Today we manage to confirm what I suspected: we have greater crested newts in our pond!! They live alongside smooth newts, common frogs and a very large common domestic carp (named Kenny).
They are the least common of the 3 species of newt found in Britain and are one of the 3 amphibians covered by the UK Biodiversity Action Plan. They are also covered by the schedule 5 of the Wildlife and Countryside Act 1981, which basically means it is illegal to:
- Harm them in any way, intentionally or unintentionally.
- Keep live or dead specimens.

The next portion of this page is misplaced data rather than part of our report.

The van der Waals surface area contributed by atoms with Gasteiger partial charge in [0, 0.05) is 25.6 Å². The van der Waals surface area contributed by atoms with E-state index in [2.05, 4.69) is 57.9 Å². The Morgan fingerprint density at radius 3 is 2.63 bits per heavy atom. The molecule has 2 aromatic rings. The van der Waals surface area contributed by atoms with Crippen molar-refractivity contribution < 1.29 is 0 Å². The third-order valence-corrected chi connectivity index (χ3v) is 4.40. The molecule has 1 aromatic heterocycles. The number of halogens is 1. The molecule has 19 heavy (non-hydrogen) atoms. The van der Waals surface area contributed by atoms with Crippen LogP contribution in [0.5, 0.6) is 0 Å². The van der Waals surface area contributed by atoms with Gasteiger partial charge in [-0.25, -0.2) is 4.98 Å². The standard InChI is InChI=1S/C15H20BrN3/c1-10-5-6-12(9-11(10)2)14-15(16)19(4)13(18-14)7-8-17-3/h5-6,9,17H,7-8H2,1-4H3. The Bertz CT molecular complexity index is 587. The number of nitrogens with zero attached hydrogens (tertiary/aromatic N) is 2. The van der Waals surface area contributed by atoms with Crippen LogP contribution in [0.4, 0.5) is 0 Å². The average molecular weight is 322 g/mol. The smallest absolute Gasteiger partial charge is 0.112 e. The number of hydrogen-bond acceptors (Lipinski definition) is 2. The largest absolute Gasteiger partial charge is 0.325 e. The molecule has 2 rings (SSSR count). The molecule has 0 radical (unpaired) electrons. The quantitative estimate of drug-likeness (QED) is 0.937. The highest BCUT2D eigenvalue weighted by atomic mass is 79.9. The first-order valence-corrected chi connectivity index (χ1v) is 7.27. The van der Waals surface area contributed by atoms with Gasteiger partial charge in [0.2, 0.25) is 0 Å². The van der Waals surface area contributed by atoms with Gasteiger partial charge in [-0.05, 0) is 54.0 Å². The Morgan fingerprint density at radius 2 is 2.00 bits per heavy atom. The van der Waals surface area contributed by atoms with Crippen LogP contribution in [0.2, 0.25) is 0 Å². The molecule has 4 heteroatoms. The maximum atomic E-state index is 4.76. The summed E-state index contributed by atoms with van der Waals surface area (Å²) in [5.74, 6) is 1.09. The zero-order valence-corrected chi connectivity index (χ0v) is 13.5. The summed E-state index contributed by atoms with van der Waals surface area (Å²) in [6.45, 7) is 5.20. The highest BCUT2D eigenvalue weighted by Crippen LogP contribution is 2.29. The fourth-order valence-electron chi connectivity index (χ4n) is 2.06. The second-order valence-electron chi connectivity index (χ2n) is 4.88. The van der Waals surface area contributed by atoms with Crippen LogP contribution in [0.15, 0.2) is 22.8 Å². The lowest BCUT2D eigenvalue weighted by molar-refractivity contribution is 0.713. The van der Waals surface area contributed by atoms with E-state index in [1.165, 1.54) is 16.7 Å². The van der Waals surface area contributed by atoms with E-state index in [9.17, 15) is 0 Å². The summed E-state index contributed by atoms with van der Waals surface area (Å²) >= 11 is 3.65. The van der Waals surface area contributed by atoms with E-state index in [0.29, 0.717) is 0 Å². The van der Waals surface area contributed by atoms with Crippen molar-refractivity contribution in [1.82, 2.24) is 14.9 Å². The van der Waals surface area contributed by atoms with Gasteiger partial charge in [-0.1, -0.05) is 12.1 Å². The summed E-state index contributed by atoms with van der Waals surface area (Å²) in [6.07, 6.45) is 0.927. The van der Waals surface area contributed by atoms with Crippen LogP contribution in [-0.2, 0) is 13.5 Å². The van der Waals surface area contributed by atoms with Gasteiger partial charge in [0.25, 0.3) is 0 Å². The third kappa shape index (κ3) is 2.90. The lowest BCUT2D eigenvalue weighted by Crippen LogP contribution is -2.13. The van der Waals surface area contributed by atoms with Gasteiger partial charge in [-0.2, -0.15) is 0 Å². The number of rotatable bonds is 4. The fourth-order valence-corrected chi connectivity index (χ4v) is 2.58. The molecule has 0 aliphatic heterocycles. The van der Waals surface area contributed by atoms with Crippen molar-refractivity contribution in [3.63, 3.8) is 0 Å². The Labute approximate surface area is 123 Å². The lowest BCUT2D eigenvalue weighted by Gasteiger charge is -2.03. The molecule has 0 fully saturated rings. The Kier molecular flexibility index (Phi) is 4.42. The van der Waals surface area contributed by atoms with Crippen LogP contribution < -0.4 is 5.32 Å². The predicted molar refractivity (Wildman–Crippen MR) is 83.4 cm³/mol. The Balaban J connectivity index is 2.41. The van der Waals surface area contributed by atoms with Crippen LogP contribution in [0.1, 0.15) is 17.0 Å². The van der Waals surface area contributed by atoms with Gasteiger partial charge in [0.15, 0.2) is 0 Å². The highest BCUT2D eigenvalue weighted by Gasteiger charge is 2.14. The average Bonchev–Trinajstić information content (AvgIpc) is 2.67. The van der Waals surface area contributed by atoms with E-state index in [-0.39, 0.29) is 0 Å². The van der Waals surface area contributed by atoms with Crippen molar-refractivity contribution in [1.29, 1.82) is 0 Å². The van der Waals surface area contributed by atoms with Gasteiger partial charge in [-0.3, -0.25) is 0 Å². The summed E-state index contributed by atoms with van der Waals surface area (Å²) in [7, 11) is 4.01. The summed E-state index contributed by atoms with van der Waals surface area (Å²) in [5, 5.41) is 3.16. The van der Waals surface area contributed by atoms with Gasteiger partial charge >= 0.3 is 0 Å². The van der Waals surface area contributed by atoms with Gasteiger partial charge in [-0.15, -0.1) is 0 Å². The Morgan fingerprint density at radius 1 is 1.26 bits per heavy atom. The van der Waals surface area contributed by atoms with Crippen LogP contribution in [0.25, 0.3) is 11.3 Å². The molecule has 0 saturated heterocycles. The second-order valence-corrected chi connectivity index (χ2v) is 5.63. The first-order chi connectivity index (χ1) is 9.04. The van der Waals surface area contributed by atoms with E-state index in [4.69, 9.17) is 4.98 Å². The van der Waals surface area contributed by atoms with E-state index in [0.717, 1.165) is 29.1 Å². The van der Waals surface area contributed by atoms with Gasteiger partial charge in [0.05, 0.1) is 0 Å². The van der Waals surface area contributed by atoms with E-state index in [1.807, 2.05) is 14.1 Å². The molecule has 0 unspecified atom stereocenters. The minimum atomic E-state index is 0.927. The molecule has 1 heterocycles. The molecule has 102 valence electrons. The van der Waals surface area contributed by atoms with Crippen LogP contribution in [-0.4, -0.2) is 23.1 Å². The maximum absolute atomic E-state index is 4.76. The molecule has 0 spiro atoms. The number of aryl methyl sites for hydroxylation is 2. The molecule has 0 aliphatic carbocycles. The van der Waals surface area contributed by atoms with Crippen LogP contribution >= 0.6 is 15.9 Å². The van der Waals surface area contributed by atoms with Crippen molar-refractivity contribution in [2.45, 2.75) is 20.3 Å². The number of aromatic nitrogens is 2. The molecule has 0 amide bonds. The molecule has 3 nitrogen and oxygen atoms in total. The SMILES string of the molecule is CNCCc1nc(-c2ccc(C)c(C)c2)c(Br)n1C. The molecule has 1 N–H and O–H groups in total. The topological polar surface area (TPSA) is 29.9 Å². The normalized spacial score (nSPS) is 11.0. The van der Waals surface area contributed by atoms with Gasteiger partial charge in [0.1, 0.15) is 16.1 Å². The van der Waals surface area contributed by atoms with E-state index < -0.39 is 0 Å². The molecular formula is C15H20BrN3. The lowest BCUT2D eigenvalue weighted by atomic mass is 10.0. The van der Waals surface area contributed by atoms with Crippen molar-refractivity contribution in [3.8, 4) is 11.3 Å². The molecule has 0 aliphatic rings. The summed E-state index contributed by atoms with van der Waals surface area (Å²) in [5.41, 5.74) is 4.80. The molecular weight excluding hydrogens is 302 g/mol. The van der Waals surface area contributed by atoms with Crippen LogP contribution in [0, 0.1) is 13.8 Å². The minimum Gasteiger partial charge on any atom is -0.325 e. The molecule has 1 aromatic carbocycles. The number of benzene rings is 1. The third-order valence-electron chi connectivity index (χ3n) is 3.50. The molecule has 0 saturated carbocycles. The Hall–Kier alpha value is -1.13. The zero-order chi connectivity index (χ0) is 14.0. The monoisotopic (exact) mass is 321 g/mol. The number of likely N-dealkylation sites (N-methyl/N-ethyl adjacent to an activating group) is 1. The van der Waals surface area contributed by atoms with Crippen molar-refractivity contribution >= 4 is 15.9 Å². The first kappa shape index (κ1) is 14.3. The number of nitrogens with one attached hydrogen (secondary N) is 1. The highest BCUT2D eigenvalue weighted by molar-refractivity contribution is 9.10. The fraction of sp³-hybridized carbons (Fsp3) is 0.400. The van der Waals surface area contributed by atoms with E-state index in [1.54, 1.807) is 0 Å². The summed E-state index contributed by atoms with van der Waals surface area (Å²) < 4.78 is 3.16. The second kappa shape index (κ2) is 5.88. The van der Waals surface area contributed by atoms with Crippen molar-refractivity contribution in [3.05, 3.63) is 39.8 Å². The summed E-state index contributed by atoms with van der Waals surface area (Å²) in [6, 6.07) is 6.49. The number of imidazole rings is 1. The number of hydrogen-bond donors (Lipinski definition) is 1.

- Destroy or obstruct access to sites they use for breeding or living in.
- Or disturb them whilst they are occupying a structure.
In other words the landlord can't ever fill that pond in!!
Greater crested newts are quite easy to identify if you get close enough to have a look. They have a very distinct jagged dorsal crest that no other british species has as well as a very wide and crested tail. They have dark spots which become smaller as they get older and silvery or white spots along the head and body. They have a very clearly orange or yellow belly with dark sots on. we're fairly sure ours in a young male as it is a lot smaller then some of the other greater crested newts that are in the pond, which are probably female. As well as the fact that he has large spots on him, which will appear smaller as he gets older.